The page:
Article

Tobacco industry price-subsidizing promotions may overcome the downward pressure of higher prices on initiation of regular smoking

Cancer Prevention and Control Program, Cancer Centre, University of California, San Diego, La Jolla 92093-0645, USA.
Health Economics (Impact Factor: 2.23). 10/2005; 14(10):1061-71. DOI: 10.1002/hec.990
Source: PubMed

ABSTRACT

Real cigarette prices in the US increased from the early 1980s to early 1990s. Holding all else equal, adolescent initiation of regular smoking should have declined during this period. Using national population-based surveys (n = 336 343) conducted in the 1990s, we present trends (early 1960s to mid-1990s) in the initiation of regular smoking among 14-17-year-old adolescents and 18-21-year-old young adults. We also present trends in consumer-price-index-adjusted cigarette price and tobacco-industry expenditures for price-subsidizing promotions. We relate price and price-subsidizing tobacco industry expenditures to trends in initiation in the two age groups, using autoregressive integrated moving average models (ARIMA). From the model results, we conclude that price-subsidizing promotions may provide the tobacco industry with an effective way to segment the market. That is, they effectively offer lower prices to population subgroups that are more price-sensitive (e.g. young smokers not yet addicted), countering the depressing effect of general price increases on smoking. Thus, we find that the relationship of cigarette price to smoking behavior is more complex than previously described.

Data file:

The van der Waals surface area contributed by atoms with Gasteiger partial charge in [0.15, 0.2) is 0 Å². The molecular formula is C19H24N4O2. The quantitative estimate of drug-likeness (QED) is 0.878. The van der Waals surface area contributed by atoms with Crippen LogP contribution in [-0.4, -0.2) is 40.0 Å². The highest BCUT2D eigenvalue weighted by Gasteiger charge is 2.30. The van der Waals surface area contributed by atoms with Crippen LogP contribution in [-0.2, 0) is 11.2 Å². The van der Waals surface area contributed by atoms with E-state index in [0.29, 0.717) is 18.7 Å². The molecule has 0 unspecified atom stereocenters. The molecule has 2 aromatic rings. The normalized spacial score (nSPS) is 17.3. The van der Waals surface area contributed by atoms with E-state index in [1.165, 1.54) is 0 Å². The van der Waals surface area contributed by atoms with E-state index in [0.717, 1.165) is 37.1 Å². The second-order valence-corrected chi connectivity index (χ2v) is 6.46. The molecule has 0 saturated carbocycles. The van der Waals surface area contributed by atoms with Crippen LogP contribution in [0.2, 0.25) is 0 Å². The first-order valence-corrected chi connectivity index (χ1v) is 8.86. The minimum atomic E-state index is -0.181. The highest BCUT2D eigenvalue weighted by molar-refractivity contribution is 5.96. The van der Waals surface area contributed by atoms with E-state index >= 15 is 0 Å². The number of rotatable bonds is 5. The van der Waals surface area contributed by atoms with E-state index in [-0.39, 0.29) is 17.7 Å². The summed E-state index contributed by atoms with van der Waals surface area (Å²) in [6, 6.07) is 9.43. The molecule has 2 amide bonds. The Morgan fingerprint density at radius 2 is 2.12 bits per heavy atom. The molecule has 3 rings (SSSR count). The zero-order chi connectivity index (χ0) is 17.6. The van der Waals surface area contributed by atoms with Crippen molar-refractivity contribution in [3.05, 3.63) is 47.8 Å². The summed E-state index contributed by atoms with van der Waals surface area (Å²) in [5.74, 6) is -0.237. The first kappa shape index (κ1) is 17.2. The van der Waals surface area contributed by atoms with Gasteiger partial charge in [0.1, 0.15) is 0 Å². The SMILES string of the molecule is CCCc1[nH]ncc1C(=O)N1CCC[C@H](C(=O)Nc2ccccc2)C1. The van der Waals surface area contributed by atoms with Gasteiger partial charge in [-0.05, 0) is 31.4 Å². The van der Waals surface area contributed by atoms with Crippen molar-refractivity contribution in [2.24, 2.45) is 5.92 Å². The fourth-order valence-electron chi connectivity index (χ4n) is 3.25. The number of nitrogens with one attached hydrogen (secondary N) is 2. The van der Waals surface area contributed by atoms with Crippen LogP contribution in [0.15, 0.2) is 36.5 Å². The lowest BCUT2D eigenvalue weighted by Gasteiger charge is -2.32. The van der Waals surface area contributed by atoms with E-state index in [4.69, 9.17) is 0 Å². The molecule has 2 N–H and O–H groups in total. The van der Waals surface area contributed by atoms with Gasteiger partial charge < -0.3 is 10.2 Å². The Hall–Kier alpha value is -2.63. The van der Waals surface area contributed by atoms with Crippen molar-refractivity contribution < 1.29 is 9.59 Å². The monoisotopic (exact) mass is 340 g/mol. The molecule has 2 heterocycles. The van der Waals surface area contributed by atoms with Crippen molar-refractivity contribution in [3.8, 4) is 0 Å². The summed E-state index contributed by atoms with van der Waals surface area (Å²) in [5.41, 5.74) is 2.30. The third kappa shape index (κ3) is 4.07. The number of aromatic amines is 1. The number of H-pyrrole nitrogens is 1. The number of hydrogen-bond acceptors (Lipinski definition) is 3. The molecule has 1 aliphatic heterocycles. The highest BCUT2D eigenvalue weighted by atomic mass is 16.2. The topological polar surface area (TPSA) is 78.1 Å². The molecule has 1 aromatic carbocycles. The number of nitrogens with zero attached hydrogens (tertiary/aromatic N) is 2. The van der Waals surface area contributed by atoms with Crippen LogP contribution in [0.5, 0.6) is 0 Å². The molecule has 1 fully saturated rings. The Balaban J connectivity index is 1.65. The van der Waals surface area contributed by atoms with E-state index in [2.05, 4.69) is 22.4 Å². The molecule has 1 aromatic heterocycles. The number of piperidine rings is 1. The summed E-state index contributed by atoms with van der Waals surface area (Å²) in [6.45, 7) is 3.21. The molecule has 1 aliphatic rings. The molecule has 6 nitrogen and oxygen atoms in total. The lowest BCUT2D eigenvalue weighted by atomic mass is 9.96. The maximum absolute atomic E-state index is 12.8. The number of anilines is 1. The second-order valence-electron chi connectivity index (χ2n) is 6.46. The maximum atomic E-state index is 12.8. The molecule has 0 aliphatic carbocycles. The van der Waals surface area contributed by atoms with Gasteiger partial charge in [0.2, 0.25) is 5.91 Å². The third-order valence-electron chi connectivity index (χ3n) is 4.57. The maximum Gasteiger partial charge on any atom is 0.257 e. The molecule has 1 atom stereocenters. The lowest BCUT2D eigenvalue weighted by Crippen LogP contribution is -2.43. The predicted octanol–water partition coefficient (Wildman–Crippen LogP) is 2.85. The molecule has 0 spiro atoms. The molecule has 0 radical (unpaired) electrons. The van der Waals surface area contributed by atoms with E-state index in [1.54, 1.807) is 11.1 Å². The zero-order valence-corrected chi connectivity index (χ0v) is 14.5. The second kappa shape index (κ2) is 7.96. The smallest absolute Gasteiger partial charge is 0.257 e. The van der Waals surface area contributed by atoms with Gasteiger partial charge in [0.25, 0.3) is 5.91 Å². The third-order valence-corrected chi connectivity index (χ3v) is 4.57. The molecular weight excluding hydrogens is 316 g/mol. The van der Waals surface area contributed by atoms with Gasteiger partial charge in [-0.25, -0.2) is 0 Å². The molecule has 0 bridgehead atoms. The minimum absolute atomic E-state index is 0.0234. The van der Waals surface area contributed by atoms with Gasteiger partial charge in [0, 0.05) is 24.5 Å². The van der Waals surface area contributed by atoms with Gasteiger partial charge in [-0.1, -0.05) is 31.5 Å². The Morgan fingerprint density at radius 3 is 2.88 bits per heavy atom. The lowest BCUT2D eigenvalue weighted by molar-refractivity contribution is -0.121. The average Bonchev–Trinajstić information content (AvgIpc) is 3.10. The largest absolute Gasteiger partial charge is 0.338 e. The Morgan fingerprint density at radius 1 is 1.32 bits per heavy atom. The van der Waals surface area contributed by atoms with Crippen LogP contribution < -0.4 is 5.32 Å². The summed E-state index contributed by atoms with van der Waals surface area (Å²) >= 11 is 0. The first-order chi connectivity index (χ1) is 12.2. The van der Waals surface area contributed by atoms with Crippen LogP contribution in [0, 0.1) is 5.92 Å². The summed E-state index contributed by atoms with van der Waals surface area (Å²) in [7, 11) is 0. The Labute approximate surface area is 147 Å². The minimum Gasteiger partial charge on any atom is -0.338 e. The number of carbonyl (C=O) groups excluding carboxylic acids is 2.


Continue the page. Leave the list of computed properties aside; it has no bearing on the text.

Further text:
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    • "We expect that the use of state-level cigarette prices diluted the strength of any associations seen, since local taxes increase (not decrease) the prices that consumers pay for cigarettes. Another limitation of our study is that we did not take into account potential price-subsidizing promotions employed by the tobacco industry to decrease the actual cost of cigarette to consumers (Pierce et al., 2005). We could not reliably get this information but, again, we expect that this limitation means that our results are conservative estimates of the association between cigarette prices and smoking behaviors in this population. "
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